Metabolic study of neomangiferin
Neomangiferin-dosed biological samples were analyzed in parallel with corresponding blank controls using the developed LC-ESI-IT- MSn method. A total of 33 metabolites were detected and were further structurally identified. The extracted ion chromatograms of neomangiferin and its metabolites are presented in Figure 4. The identified compounds are summarized in Table 4.
|Data-dependent MSn data(% base peak)
|M0||neomangiferin||11.4||+||+||-||+||+||-||+||+||-||583[M-H]-||MS2: 565(28), 493(100), 463(61), 421(12), 331(9), 301(7)
MS3 : 403(19), 331(65), 301(100)
|M1||mangiferin glucuronide||11.2||-||-||-||-||-||-||-||+||-||597[M-H]-||MS2 : 421(100), 331(6), 301(11)
MS3 : 403(12), 331(73), 301(100), 259(9)
|M2||mangiferin glucuronide||12.2||-||-||+||-||+||-||-||+||-||597[M-H]-||MS2 : 579(39), 507(60), 477(65), 421(100), 331(79), 301(55)
MS3 : 403(15), 331(100), 301(80)
|M3||monomethyl mangiferin glucuronide||12.8||-||-||-||-||+||-||-||+||-||611[M-H]-||MS2: 593(7), 521(3), 491(12), 435(100), 345(5), 315(25), 272(3)
MS3 : 417(4), 345(43), 315(100), 272(11)
|M4||monomethyl mangiferin glucuronide||13.5||-||-||-||-||+||-||-||+||-||611[M-H]-||MS2 : 435(100), 345(7), 315(9)
MS3 : 417(12), 345(59), 315(100), 273(3)
|M5||mangiferin||16.1||+||-||+||+||+||+||+||+||+||421[M-H]-||MS2 : 403(17), 331(73), 301(100)
MS3 : 259(93)
|M6||monomethyl mangiferin||17.5||-||-||+||-||-||+||-||-||-||435[M-H]-||MS2 : 345(3), 315(100), 287(44), 272(28)
MS3 : 259(100), 272(1)
|M7||norathyriol diglucuronide||17.8||-||-||-||-||+||-||-||-||-||611[M-H]-||MS2 : 435(100), 259(12)
MS3 : 259(100)
|M8||norathyriol glycoside glucuronide||18.3||-||-||-||-||+||-||-||-||-||597[M-H]-||MS2 : 435(100), 417(61), 259(23)
MS3 : 259(100)
|M9||norathyriol glycoside glucuronide||19.0||-||-||-||-||+||-||-||-||-||597[M-H]-||MS2 : 421(100), 259(4)
MS3 : 259(100)
|M10||monomethyl mangiferin||19.9||-||-||+||-||+||-||-||-||+||435[M-H]-||MS2 : 417(4), 345(12), 315(100), 272(14), 259(18)
MS3 : 315(100), 272(6)
|M11||norathyriol diglucuronide||20.2||-||-||-||-||+||-||-||-||-||611[M-H]-||MS2 : 435(100), 258(5)
MS3 : 259(100)
|M12||monomethyl mangiferin||20.9||-||+||+||+||+||+||-||-||+||435[M-H]-||MS2 : 417(5), 345(30), 315(100), 272(8)
MS3 : 272(3)
|M13||monomethyl norathyriol diglucuronide||21.3||-||-||-||-||+||-||-||-||-||625[M-H]-||MS2 : 449(100), 273(50)
MS3 : 273(100)
MS4 : 258(4)
|M14||mangiferin sulfate||22.1||-||-||-||-||-||-||-||-||+||501[M-H]-||MS2 : 421(100), 301(4)
MS3 : 403(12), 331(93), 301(100), 259(7)
|M15||norathyriol glycoside||25.5||-||-||-||-||+||-||-||-||-||421[M-H]-||MS2 : 259(100)|
|M16||dimethyl mangiferin||25.6||-||-||-||-||+||-||-||-||-||449[M-H]-||MS2 : 345(5), 315(18), 273(100)
MS3 : 258(16)
|M17||monodehydroxyl norathyriol glucuronide||25.7||-||-||-||-||+||-||-||-||-||419[M-H]-||MS2 : 243(100)|
|M18||dimethyl mangiferin||26.2||-||-||-||-||+||-||-||-||-||449[M-H]-||MS2 : 315(4), 273(100)
MS3 : 258(23)
|M19||norathyriol glucuronide||27.5||-||-||-||+||+||-||-||-||-||435[M-H]-||MS2 : 259(100)|
|M20||monodehydroxyl norathyriol glucuronide||27.9||-||-||-||-||+||-||-||-||-||419[M-H]-||MS2 : 243(100)|
|M21||monomethyl mangiferin sulfate||28.0||-||-||+||+||-||-||+||+||+||515[M-H]-||MS2 : 435(100), 345(5), 315(5)
MS3 : 417(19), 345(59), 315(100)
|M22||monomethyl norathyriol glucuronide||28.2||-||-||-||-||+||-||-||-||-||449[M-H]-||MS2 : 273(100), 258(30)
MS3 : 258(52)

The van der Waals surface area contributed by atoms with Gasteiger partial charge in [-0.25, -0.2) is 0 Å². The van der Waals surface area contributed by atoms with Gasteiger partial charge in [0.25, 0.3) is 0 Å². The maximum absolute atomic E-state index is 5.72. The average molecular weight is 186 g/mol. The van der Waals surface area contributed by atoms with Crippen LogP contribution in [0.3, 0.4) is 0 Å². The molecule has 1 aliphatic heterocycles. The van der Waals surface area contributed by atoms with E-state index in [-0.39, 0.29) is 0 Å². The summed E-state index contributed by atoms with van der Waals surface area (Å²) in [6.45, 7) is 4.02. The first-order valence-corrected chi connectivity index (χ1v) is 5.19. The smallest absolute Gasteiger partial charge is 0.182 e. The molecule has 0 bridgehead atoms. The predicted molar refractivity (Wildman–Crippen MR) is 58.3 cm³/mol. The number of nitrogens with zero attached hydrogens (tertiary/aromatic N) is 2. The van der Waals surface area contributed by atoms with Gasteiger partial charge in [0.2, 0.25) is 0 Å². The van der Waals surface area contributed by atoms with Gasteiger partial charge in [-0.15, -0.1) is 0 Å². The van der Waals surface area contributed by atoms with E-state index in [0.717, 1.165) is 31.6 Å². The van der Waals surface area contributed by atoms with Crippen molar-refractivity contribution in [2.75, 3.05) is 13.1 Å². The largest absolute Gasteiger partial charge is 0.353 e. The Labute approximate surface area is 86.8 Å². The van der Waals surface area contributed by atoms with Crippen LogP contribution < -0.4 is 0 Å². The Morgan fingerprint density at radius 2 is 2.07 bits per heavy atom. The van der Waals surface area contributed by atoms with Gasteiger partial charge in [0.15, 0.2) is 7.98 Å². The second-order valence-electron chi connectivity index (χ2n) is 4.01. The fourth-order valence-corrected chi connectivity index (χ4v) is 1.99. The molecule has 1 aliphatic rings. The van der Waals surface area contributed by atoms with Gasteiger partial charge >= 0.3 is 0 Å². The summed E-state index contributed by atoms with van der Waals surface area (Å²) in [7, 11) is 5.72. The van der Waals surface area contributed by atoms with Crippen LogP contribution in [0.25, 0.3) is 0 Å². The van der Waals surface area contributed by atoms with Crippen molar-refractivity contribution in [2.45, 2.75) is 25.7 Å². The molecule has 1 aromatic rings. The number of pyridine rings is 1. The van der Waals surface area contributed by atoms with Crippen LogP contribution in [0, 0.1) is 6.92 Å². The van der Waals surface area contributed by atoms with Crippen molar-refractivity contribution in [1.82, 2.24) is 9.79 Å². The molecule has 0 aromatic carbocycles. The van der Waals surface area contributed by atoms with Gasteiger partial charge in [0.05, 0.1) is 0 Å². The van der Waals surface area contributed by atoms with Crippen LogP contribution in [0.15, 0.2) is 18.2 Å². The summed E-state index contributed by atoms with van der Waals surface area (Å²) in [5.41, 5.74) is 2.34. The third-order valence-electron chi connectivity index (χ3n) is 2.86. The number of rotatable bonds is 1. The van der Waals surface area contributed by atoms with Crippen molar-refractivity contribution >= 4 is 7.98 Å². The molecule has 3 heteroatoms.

|M23||norathyriol glucuronide||28.6||-||-||-||+||+||-||-||-||-||435[M-H]-||MS2 : 259(100)|
|M24||monodehydroxyl norathyriol glucuronide||28.7||-||-||-||-||+||-||-||-||-||419[M-H]-||MS2 : 243(100)
MS3 : 199(3)
|M25||monomethyl norathyriol glucuronide||30.6||-||-||-||+||+||-||-||-||-||449[M-H]-||MS2 : 273(100)
MS3 : 258(19)
|M26||didehydroxyl norathyriol glucuronide||32.2||-||-||-||-||+||-||-||-||-||403[M-H]-||MS2 : 227(100)|
|M27||monomethyl norathyriol glucuronide||33.1||-||-||-||+||+||-||-||-||-||449[M-H]-||MS2 : 273(100)
MS3 : 258(10)
MS3 : 231(9)
|M28||norathyriol||37.4||-||-||-||-||+||+||-||-||-||519[2M-H]-||MS2 : 259(100)
MS3 : 231(1)
|M29||norathyriol glycoside sulfate||38.1||-||-||-||-||+||-||-||-||-||501[M-H]-||MS2 : 421(100), 259(100)
MS3 : 258(100)
|M30||monomethyl norathyriol||43.8||-||-||-||-||+||-||-||-||-||273[M-H]-||MS2 : 258(100)
MS3 : 230(1)
|M31||monodehydroxyl norathyriol||44.9||-||-||-||-||+||+||-||-||-||243[M-H]-||MS2 : 199(100)|
|M32||monomethyl norathyriol||46.4||-||-||-||-||+||+||-||-||-||273[M-H]-||MS2 : 258(100)
MS3 : 230(9)
|M33||monomethyl norathyriol||51.9||-||-||-||-||-||+||-||-||-||273[M-H]-||MS2 : 258(100)|
Table 4: Retention time, identification, detection, and MSn data of neomangiferin and its metabolites.
Metabolites (M0, M5, M28, and M34) were unambiguously identified as neomangiferin, mangiferin, norathyriol, and 1,7-dihydroxanthone, respectively, by comparing the characteristics of the fragmentation patterns and retention times with those of the standard compound. By contrast, the structures of 30 other metabolites (M1-M4, M6-M27, and M29-M33) were tentatively ascertained.
Metabolites M1 and M2 were eluted at 11.2 and 12.2 min, respectively. Both of the compounds showed similar [M−H]- ions at m/z 597, and their MS2 spectra yielded a major fragment at m/z 401 because of the loss of a glucuronide moiety (176 Da). The MS3 spectral spectrum of m/z 421 released product ions at m/z 403, 331, and 301; these ions were characteristic of mangiferin. Generally, in reversed phase HPLC, the more sugar moieties attached, the earlier the retention time. The earlier retention times of M1 and M2 are in keeping with them being mangiferin conjugated with one glucuronide. Therefore, the two metabolites were tentatively assigned as isomers of mangiferin glucuronide.